Diabetic foot ulcers are a common complication that up to one-third of people with diabetes will develop during their lifetime. About 70% of those who develop an ulcer experience a worsening condition within five years; this statistic shows how crucial prevention is. When you prevent ulcer formation, you also avoid the risks associated with ulcers, including infections and amputations. Your trusted Newnan Diabetic Wound Care Center, Peachstate Advanced Cardiac and Endovascular (PACE) offers regular examinations to help spot medical issues and offer effective treatment options in good time. Below are other prevention steps that you can take to reduce your risk of developing an ulcer.
Examine your feet every day
Inspecting your feet is an important part of your everyday routine if you have diabetes. If you can’t examine your feet, ask a family member to help you. When inspecting your feet, look for scratches, blisters, cuts, and ingrown toenails. Check the bottom of your feet, as blisters are common in that area. You also want to monitor your feet for signs of infection, such as redness, warmth, and swelling. Seek treatment right away if you spot any of these symptoms.
In addition to your foot examinations, regular podiatric care is vital to ensure your feet are healthy. A session with a podiatrist may entail toenail trims, corn removal, and removal of excess skin from calluses. Your specialist can also perform diagnostic tests such as vascular ultrasounds and nerve conduction studies to assess the health of your feet.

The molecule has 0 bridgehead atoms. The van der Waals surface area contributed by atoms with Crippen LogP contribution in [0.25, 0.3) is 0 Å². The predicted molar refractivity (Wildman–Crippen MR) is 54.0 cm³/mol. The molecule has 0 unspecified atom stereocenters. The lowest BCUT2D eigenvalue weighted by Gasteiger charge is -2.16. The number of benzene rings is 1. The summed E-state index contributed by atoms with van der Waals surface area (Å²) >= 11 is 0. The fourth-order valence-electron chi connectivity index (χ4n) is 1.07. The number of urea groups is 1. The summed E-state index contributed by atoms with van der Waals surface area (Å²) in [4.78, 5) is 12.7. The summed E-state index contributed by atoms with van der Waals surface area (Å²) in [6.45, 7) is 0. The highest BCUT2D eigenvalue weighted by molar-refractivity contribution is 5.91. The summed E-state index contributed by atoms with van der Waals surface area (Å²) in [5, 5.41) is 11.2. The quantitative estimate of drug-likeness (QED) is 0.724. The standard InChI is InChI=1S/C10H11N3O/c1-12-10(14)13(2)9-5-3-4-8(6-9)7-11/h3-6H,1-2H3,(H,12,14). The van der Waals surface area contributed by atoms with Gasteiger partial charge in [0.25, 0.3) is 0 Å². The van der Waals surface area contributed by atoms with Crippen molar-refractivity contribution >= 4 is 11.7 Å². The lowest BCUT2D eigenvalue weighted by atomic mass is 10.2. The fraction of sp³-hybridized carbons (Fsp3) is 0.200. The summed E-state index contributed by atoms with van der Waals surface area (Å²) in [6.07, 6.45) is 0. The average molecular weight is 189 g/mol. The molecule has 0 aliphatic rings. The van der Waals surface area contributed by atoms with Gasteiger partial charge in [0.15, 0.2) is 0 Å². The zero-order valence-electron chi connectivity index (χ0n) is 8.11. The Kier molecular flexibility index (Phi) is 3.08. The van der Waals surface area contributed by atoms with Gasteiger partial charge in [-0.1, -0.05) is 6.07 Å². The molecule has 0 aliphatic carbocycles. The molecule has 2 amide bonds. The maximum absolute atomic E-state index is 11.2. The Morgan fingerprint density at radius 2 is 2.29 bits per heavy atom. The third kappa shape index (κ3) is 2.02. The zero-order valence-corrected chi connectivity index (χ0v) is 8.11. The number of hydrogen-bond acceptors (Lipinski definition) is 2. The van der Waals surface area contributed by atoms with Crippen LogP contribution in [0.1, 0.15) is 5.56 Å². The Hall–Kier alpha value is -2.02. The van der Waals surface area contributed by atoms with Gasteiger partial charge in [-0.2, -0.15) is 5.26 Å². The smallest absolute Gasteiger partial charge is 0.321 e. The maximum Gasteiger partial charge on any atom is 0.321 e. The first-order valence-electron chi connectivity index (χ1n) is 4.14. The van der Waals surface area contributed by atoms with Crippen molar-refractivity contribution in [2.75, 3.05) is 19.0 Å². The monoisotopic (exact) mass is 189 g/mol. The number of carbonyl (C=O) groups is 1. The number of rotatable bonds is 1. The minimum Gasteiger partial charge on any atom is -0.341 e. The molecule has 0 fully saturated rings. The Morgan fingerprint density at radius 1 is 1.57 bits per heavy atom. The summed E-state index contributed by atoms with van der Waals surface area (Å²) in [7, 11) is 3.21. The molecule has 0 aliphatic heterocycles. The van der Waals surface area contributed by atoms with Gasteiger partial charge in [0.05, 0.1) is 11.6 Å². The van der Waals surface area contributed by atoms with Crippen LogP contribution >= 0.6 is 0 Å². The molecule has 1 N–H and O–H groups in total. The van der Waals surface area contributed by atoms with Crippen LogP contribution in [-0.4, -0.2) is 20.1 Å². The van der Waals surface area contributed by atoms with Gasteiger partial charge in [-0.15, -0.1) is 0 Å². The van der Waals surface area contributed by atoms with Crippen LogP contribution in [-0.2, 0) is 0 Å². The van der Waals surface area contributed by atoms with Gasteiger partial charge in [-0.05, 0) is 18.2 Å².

Wear proper footwear
Your shoes should always be comfortable, with enough room for your toes. Wearing tight shoes increases your risk of blisters and other foot problems like bunions and ingrown toenails. Your foot size and width may change over time, so you should always have your foot measured before you buy new shoes. A well-fitting shoe provides ample arch support and has half an inch of space between the toes and the tip of the shoe.
Consider wearing socks that don’t have an elastic band since it restricts blood flow to the foot. Your socks should also be dry and clean; if you have sweaty feet, carry extra pairs that you can change into. Podiatrists recommend against walking barefoot and wearing sandals; this exposes your feet to concrete, sand, or splinters which may scrape your foot. It is also best to avoid high-heeled shoes since they put excess stress on the front of your foot and can pinch the skin and cause blisters.
Control your blood sugar
It is important to monitor your blood sugar level since glucose levels in the bloodstream increase your risk of diabetes-related complications such as poor-healing sores, vision loss, kidney disease, and heart disease. Diabetes management includes monitoring blood sugar, taking medication, exercising regularly, and following a balanced diet.
Cigarettes and other tobacco products contain chemicals that narrow your blood vessels, limiting blood supply to your legs; this prevents full recovery from a foot ulcer. Your primary care provider can offer you the tools and support you need to quit smoking.
If you have diabetes, consult your provider at Peachstate Advanced Cardiac and Endovascular (PACE) to learn more about diabetic ulcer prevention.